White Fragility summary
Whilst I didn't fully agree with a lot of how the author communicated her message, there were definitely some points she made that made me reflect more about myself, my bias and my attitudes to others who are different to me.
The points below are direct quotes from Robin DiAngelo's book.
- White fragility is not weakness per se. In fact, it is a powerful means of white racial control and the protection of white advantage.
- White fragility functions as a form of bullying; I am going to make it so miserable for you to confront me—no matter how diplomatically you try to do so—that you will simply back off, give up, and never raise the issue again.
- It is white people’s responsibility to be less fragile; people of color don’t need to twist themselves into knots trying to navigate us as painlessly as possible.
- An antidote to white fragility is to build up our stamina to bear witness to the pain of racism that we cause, not to impose conditions that require people of color to continually validate our denial.
- …if we whites want to interrupt this system, we have to get racially uncomfortable and be willing to examine the effects of our racial engagement. This includes not indulging in whatever reactions we have–anger, defensiveness, self-pity, and so forth–in a given cross-racial encounter without first reflecting on what is driving our reactions and how they will affect other people.
- I believe that white progressives cause the most daily damage to people of color. I define a white progressive as any white person who thinks he or she is not racist, or is less racist, or in the “choir,” or already “gets it.” White progressives can be the most difficult for people of color because, to the degree that we think we have arrived, we will put our energy into making sure that others see us as having arrived.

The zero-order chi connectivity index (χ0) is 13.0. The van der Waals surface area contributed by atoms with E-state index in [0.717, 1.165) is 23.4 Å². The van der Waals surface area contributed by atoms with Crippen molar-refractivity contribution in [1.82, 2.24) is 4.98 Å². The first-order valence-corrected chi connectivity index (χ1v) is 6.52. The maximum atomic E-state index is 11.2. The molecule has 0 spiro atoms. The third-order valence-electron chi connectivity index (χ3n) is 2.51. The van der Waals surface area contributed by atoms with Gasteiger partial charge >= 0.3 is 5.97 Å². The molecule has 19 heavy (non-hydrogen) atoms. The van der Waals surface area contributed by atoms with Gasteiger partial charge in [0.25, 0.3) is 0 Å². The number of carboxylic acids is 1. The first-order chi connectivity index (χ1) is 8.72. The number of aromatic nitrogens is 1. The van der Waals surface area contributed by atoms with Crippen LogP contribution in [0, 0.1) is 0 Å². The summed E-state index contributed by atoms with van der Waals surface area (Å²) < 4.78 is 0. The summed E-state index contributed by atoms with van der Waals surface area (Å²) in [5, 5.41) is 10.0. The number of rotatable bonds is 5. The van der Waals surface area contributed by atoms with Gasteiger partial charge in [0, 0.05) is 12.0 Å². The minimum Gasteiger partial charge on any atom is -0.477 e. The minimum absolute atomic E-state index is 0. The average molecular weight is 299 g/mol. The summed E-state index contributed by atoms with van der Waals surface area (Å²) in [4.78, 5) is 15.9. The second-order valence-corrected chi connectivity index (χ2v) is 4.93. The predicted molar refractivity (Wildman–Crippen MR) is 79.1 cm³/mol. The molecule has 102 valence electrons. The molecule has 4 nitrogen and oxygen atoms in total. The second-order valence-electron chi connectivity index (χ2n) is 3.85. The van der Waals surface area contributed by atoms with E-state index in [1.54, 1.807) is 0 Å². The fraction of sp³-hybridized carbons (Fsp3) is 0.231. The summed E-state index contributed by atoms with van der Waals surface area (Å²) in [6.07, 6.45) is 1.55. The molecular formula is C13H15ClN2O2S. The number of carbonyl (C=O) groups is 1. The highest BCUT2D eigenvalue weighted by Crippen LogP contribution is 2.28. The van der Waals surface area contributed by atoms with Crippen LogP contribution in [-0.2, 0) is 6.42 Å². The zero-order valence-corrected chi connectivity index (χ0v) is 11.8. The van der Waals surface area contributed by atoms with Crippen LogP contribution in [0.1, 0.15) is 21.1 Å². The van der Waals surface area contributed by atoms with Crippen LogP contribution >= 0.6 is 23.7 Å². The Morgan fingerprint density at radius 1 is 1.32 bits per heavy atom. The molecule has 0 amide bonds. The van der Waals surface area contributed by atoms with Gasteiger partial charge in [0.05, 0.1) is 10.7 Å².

- I was co-leading a workshop with an African American man. A white participant said to him, "I don't see race; I don't see you as black." My co-trainer's response was, "Then how will you see racism?"
- White people raised in Western society are conditioned into a white supremacist worldview because it is the bedrock of our society and its institutions. Regardless of whether a parent told you that everyone was equal, or the poster in the hall of your white suburban school proclaimed the value of diversity, or you have traveled abroad, or you have people of color in your workplace or family, the ubiquitous socializing power of white supremacy cannot be avoided. The messages circulate 24-7 and have little or nothing to do with intentions, awareness, or agreement. Entering the conversation with this understanding is freeing because it allows us to focus on how--rather than if--our racism is manifest. When we move beyond the good/bad binary, we can become eager to identify our racist patterns because interrupting those patterns becomes more important than managing how we think we look to others.
- If I believe that only bad people are racist, I will feel hurt, offended, and shamed when an unaware racist assumption of mine is pointed out. If I instead believe that having racist assumptions is inevitable (but possible to change), I will feel gratitude when an unaware racist assumption is pointed out; now I am aware of and can change that assumption.
- While implicit bias is always at play because all humans have bias, inequity can occur simply through homogeneity; if I am not aware of the barriers you face, then I won’t see them, much less be motivated to remove them. Nor will I be motivated to remove the barriers if they provide an advantage to which I feel entitled.
- When white people ask me what to do about racism and white fragility, the first thing I ask is, “What has enabled you to be a full, educated, professional adult and not know what to do about racism?”
- The key to moving forward is what we do with our discomfort. We can use it as a door out—blame the messenger and disregard the message. Or we can use it as a door in by asking, Why does this unsettle me? What would it mean for me if this were true?